A strong society needs strong, healthy families, communities, and local institutions. Since these institutions have largely broken down, their restoration is central to the conservative project. We need to care more about who is on town council than in Congress. We need to keep our dollars in our communities by purchasing as many of our goods as possible from local businesses and farms. We need to spend more time with our families and less on our social media apps and news feeds. This need to stay local is indeed central to the restoration of a sane social order.
Yet, in our globalized world, it’s often forgotten that people generally ought to stay in the place they are from. We need to restore a culture of being from a local community, of staying put. And we need to pass that on to our children so that local communities are built and maintained from one generation to the next.
Remaining in the community from which one comes matters deeply. It helps strengthen the conservative movement, which ultimately aims to restore a culture that is conducive to human flourishing. Learning to love a culture, a neighborhood, a local community takes decades, even generations. The most talented and educated young citizens of most Middle American communities often leave home and attend elite schools, where they are then enticed and recruited to take elite jobs in coastal metropolises. Many more from the middle and working class leave home to seek job opportunities, higher wages, and the other enticements of big city life. Yes, the so-called “brain drain” effect on these communities is devastating. But beyond the economic effects of “brain drain,” this phenomenon is simply bad for human beings. Most people are not meant to become cogs in the machine of a city of millions, hundreds of miles from their parents and siblings and churches and homes. This is not how we ought to live.
Rootedness has to matter if we want to resist radical individualism and globalism. The need to restore and reemphasize local community is central to conservatism’s success. Yet the conservative elite fail to emphasize the need for people to remain in their home towns. This oversight is detrimental: we cannot speak of rebuilding families and local institutions that restore society if we do not foster the stability of place necessary to build.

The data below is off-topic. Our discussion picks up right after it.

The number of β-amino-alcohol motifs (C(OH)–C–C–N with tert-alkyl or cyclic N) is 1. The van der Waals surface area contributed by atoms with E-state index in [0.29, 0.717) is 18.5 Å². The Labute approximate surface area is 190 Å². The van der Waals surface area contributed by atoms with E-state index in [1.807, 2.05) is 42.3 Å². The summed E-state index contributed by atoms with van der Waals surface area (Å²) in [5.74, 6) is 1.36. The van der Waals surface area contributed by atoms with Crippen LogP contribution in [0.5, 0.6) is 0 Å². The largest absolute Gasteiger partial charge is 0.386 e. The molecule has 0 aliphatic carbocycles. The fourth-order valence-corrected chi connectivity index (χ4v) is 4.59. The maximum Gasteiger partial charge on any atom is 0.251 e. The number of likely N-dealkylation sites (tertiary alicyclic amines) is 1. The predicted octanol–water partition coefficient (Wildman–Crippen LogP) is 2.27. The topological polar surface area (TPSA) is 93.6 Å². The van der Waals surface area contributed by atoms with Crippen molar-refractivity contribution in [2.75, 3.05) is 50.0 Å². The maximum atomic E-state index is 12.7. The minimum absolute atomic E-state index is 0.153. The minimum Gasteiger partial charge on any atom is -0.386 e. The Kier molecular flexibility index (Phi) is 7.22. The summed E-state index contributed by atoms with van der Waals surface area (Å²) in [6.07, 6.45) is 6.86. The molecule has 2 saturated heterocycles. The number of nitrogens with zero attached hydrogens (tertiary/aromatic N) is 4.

Conservatives and Communists alike know that family is the building block of society. And it’s widely known that the family is destabilizing thanks to modern phenomena such as no fault divorce and the sexual revolution. But an equally important source of family erosion receives less attention: it is very difficult to cultivate strong families when there is not a cultural emphasis on staying and living in the local community from which one comes.
Take the hypothetical of two similar nuclear families: both are faithful church-goers, intelligent conservatives who pass on faith and tradition to their children. One family emphasizes faith, education, professional success, and “making a difference in the world.” They have four good, devout, loving children. One gets into West Point and becomes a military officer, and pursues a career in the military. One obtains a PhD in history and takes a professorship at a prestigious university in Boston. The other two become lawyers: one takes a job at the Department of Justice in Washington, DC and the other goes to a large firm in Philadelphia.
The second family is likewise faithful, intelligent, and conservative. They also raise faithful, intelligent children, but emphasize local community and rootedness as a priority, a virtue. As the children grow up, one obtains a criminal justice degree and chooses to join the local police department. One takes degrees in history, chooses to stay in the local community as a teacher, pursues his PhD part-time with the intention of staying local, teaching, publishing, and perhaps helping to found a classical academy with the church community. The other two children obtain law degrees; one becomes a county prosecutor, while the other joins a small boutique law firm in the area and becomes involved in local politics.